NASA has selected Final Frontier Design of Brooklyn, NY, for funding to develop an advanced boot for astronauts to walk on the moon.
The award under the space agency’s Small Business Innovation Research (SBIR) Phase I program is worth $125,000 over six months.
The Surface Space Suit Boot (SSSB) “leverages decades of Lunar boot development and includes an advanced ankle mobility joint, a unique closure system, next generation outer garment materials, and an advanced polymer that will withstand the harsh environment of the moon,” the company said in its proposal summary.
Goal to Improve Human Performance on Flight Decks, in Cabins
MELBOURNE, FLA. (Florida Tech PR) — Florida Institute of Technology and Embry-Riddle Aeronautical University have announced a year-long collaboration on research involving spaceflight with the goal of improving human performance inside spacecraft.
The joint effort involves Florida Tech’s Human Spaceflight Lab, or HSF, directed by Ondrej Doule, and Embry-Riddle’s S.U.I.T. (Spacesuit Utilization of Innovative Technology) Lab, and its principal investigator, Ryan Kobrick.
Final Frontier Design (FFD) has been selected for NASA funding to develop a low-cost personal life support system for spacesuits that would use commercial off-the-shelf components and be discarded after use.
The space agency selected the Brooklyn-based company’s proposal for funding under its Small Business Innovation Research (SBIR) Phase 1 program. The contract is worth up to $125,000 for as long as 13 months.
I realize it’s a bit late, but here’s a look back at the major developments in space in 2017.
I know that I’m probably forgetting something, or several somethings or someones. Fortunately, I have eagle-eyed readers who really seem to enjoy telling me just how much I’ve screwed up. Some of them a little too much….
So, have at it! Do your worst, eagle-eyed readers!
BROOKLYN, NEW YORK, December 20, 2017 (FFD PR) – Final Frontier Design (FFD) completed 4 microgravity research flights on Zero Gravity Corporation’s (ZERO-G) Boeing 727, in November 2017, to evaluate and qualify their Intra Vehicular Activity (IVA) space suit for the dynamic environment of space flight.
The testing marks the culmination of a NASA Flight Opportunities Program cooperative agreement with FFD, and was supported by Integrated Spaceflight Services (ISS) of Boulder, Colorado. A team of 15 people from FFD and ISS assisted to safely execute the mission.
The NASA Office of Inspector General has published another audit of the agency’s human spaceflight effort, and the watchdog has found yet another area of concern: spacesuits being developed for Orion deep-space missions and the aging ones on the International Space Station.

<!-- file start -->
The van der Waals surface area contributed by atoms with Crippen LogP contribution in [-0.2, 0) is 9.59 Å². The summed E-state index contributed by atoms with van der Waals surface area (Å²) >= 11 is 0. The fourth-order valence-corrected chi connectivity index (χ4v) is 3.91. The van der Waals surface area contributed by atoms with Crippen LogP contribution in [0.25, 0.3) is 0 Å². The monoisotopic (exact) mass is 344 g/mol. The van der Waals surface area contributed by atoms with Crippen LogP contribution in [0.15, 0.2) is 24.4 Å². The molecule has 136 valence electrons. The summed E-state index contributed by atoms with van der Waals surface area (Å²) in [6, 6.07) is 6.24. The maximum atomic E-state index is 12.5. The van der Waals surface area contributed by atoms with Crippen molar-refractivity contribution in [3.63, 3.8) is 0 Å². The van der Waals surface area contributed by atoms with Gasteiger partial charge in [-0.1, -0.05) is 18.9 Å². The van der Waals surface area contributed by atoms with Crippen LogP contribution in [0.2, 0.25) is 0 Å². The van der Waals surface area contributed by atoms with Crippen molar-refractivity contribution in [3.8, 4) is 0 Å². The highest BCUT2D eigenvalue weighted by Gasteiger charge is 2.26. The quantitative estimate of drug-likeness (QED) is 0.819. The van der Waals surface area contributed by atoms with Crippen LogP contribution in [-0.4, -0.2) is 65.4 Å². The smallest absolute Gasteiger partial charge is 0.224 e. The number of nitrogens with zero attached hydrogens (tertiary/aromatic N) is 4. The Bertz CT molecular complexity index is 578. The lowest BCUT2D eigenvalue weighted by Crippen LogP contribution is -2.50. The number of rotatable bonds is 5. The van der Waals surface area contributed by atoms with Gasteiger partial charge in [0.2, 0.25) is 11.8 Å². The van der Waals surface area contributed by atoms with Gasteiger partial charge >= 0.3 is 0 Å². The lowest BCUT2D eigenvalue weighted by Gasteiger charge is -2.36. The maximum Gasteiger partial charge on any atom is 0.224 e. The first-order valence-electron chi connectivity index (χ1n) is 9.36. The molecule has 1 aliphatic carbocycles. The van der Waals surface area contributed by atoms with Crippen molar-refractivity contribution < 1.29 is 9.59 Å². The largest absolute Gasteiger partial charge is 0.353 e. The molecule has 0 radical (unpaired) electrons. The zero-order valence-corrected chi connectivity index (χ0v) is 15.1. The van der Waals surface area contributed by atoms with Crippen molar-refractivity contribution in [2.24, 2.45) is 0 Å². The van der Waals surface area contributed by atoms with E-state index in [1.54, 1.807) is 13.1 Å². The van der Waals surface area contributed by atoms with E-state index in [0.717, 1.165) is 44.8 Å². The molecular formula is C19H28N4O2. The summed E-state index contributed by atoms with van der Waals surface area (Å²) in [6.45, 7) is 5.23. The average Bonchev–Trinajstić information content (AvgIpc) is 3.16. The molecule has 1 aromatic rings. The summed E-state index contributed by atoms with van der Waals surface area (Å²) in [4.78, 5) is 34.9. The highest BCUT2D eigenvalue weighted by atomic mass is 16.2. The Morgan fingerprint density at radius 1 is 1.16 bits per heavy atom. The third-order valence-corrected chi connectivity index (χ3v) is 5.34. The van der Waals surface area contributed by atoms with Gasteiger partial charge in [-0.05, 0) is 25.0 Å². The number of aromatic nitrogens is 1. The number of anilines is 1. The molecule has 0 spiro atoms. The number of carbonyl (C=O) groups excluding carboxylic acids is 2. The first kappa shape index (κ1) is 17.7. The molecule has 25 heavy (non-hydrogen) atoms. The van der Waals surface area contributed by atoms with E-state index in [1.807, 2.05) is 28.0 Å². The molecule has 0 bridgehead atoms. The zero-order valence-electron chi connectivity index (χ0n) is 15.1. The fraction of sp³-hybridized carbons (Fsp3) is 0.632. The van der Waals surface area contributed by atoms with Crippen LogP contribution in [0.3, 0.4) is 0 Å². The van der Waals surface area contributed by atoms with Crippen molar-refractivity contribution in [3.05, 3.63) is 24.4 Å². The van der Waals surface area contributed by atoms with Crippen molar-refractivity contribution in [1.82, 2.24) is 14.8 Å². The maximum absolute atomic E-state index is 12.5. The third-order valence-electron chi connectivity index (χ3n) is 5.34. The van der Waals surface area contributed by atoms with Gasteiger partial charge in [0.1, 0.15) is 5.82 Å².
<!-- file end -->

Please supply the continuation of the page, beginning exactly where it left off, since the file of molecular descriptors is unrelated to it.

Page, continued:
“Despite spending nearly $200 million on NASA’s next-generation spacesuit technologies, the Agency remains years away from having a flight-ready spacesuit capable of replacing the EMU or suitable for use on future exploration missions,” the audit states. “As different missions require different designs, the lack of a formal plan and specific destinations for future missions has complicated spacesuit development. Moreover, the Agency has reduced the funding dedicated to spacesuit development in favor of other priorities such as an in-space habitat….
By Steven Siceloff, NASA’s Kennedy Space Center, Florida
Astronauts heading into orbit aboard Boeing’s Starliner spacecraft will wear lighter and more comfortable spacesuits than earlier suits astronauts wore. The suit capitalizes on historical designs, meets NASA requirements for safety and functionality, and introduces cutting-edge innovations. Boeing unveiled its spacesuit design Wednesday as the company continues to move toward flight tests of its Starliner spacecraft and launch systems that will fly astronauts to the International Space Station.
BROOKLYN, NY, October 28, 2016 (FFD PR) – Final Frontier Design (FFD) has delivered a pair of functional Mechanical Counter Pressure (MCP) gloves to NASA’s Johnson Space Center in Houston. This marks a major milestone in FFD’s fixed-price contract with NASA for MCP gloves and represents a promising alternative in space suit pressure garment design.
BROOKLYN, NY, May 3, 2016 (FFD PR) – Last month, Final Frontier Design (FFD) completed another round of space suit testing in Daytona, Florida as part of Project PoSSUM, in conjunction with Embry-Riddle Aeronautical University (ERAU).